Editor's Note: The article tries to make known the challenges faced by a cross-section of Ghanaians who grin over the lack of development in their neighborhood not forgetting the deepened cracks in the nation's social and institutional systems thus questioning the rationale behind politics in Ghana. It therefore bears the editorial responsibility of writer and journalist, Charles Ayitey.
Growing up as young and curious child I was always intrigued by how Ghana's political regime was engaging and entertaining. I remember dancing to the tunes of popular political parties whenever elections drew closest not to forget the heated debates mum and dad would normally have over who best fits to be president or parliamentarian. It was always my dream to grow up and join in the entertaining political environment of my country for I was restless to call myself a registered voter, to also have the ''kokroboti'' power to retain or remove a sitting president.
But then I turn 18 and I must confess, the very enthusiasm I had felt for my nation's political environment; the very yearn to also see myself choosing the leader whom I felt was the right man or woman to lead the affairs of the country all faded away like flickering candle!
I regret being a registered Ghanaian voter because I have come to believe over the years that the very community hospital I yearn to have in order to access health care service is built during every campaign season; because the dusty roads I suffer plying en route to college gets tarred once every four years! I regret being a registered voter because the very future president I vote for always has an excuse for not living up to his mouth watery promises.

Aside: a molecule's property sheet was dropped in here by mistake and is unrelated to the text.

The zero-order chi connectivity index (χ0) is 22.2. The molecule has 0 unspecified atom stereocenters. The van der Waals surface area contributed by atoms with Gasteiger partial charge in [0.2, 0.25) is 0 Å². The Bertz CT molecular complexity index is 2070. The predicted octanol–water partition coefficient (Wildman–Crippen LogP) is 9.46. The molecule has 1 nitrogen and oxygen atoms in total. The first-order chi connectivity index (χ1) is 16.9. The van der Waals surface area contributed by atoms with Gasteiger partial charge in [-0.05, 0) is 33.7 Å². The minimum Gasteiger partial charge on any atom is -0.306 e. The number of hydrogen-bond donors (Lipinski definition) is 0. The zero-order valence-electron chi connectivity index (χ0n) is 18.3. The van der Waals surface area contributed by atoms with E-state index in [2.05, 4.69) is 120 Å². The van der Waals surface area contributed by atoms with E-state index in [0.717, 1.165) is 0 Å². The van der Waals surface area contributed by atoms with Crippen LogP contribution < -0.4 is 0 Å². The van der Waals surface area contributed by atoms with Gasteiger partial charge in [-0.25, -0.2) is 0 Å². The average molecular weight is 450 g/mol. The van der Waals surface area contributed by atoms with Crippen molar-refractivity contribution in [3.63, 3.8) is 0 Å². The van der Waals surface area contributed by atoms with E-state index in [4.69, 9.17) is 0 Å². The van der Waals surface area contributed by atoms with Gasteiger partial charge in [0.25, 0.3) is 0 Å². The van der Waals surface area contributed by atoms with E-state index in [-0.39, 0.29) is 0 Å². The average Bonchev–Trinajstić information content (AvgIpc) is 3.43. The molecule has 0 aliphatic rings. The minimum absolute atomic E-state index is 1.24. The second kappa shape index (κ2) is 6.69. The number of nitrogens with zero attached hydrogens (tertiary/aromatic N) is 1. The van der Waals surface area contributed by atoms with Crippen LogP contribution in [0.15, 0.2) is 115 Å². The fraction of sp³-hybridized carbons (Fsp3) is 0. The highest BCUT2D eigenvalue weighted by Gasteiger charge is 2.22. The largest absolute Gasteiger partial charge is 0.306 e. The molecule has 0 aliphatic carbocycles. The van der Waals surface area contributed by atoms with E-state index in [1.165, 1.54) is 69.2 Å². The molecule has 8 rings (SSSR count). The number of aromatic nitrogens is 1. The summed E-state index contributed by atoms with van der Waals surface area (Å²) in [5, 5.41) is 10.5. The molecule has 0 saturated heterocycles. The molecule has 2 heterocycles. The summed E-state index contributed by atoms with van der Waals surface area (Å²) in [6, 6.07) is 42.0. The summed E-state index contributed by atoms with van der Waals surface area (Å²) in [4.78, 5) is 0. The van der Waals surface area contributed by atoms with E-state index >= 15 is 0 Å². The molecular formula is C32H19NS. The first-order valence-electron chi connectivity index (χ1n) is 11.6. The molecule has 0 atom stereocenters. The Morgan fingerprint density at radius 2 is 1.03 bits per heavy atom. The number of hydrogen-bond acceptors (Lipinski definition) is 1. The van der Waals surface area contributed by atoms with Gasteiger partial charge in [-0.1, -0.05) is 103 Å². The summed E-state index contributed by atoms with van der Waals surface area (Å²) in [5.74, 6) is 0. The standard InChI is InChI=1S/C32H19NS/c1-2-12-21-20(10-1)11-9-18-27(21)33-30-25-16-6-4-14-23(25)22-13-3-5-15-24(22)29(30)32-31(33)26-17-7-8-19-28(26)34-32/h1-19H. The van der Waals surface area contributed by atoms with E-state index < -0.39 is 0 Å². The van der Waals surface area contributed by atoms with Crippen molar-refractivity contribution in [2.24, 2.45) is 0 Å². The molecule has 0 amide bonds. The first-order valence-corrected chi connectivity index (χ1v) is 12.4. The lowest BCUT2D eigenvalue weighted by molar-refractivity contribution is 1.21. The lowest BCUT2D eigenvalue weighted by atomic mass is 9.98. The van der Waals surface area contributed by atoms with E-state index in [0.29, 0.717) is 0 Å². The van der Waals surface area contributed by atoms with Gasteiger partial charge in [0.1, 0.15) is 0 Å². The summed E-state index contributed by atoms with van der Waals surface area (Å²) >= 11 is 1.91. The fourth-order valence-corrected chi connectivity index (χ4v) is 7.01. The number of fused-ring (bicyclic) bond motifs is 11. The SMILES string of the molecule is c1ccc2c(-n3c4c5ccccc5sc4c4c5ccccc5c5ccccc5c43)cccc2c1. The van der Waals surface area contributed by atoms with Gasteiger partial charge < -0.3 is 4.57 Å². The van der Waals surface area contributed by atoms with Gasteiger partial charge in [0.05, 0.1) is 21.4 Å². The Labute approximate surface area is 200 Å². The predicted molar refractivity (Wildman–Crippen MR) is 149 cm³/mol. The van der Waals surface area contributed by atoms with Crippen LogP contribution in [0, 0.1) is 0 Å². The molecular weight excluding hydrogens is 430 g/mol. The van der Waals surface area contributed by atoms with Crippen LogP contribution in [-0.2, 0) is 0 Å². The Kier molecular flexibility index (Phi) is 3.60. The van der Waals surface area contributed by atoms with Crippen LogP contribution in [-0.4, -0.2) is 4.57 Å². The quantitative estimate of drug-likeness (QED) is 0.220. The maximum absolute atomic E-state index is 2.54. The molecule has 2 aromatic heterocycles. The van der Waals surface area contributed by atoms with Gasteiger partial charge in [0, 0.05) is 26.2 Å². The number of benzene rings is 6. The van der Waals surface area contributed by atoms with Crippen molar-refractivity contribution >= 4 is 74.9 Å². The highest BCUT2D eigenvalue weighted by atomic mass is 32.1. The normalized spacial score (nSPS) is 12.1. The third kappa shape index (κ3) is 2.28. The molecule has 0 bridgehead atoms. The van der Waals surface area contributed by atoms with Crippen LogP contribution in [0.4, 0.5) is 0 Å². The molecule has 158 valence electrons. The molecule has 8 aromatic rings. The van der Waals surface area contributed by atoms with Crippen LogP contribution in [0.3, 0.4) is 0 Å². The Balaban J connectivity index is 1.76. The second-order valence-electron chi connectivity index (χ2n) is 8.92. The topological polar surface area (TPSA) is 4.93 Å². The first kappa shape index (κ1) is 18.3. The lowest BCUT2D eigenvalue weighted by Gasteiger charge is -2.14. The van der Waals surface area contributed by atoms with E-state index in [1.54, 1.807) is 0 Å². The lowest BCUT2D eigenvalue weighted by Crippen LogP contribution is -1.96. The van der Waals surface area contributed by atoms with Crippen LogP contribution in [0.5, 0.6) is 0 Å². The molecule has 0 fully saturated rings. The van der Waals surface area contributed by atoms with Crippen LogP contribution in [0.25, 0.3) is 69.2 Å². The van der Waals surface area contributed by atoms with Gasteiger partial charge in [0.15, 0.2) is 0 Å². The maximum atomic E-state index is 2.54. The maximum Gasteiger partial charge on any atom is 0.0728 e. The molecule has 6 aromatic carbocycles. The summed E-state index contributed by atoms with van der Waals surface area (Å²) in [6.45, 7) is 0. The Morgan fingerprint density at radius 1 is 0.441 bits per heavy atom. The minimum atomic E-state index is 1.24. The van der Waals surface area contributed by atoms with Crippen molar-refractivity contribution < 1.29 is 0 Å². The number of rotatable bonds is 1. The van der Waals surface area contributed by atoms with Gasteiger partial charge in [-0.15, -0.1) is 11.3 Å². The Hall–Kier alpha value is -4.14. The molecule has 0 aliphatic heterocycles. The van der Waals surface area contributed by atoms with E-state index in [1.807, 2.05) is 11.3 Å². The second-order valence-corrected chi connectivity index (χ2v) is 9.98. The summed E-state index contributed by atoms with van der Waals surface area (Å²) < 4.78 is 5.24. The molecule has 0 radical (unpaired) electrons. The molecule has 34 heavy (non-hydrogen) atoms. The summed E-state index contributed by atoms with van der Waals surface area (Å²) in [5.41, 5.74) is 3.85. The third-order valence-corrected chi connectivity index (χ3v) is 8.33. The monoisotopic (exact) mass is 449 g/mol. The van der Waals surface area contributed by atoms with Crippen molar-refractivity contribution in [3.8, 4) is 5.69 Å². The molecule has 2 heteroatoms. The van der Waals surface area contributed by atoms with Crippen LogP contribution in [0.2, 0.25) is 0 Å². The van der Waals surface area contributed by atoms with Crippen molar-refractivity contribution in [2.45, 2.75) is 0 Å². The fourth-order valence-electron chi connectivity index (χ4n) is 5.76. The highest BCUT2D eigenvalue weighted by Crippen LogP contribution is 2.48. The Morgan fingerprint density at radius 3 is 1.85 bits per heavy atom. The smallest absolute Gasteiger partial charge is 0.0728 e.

But even just when I decide to take it all in and have a little sense of hope in my beloved country and her democratic dispensation, I always get disappointed with the revealing tales of a non-functional National Health Insurance Policy seeing the distressing way(s) by which Ghanaians die to curable diseases like malaria. My disappointment even gets a little worse when I get to find out how the very ball of kenkey I love to eat on a Sunday noon appreciates in price but not size on a day to day basis. It even is much distressing the fear I have just about completing college - whether or not I would find a decent job to start life as a young, able and well-educated Ghanaian.
Maybe I could be living on an Island not experiencing the rapid development currently taking place in my homeland especially when my politicians always tell me how much of work they have done hence the need for them to be voted back to power when in reality the measure of work done is woefully that which I can be proud of. It could be that my woes as a concerned Ghanaian is because I live in an unknown shanty town which someway somehow my politicians strive to visit whenever the time for elections beckons!
I will keep lamenting over the woes I endure each and every single day of my Ghanaian life, the struggles of having to live as free and independent as that proud Ghanaian who lifted the flag of Ghana high on the eve of independence because for some obvious reasons, my political leaders have failed and continue to fail me.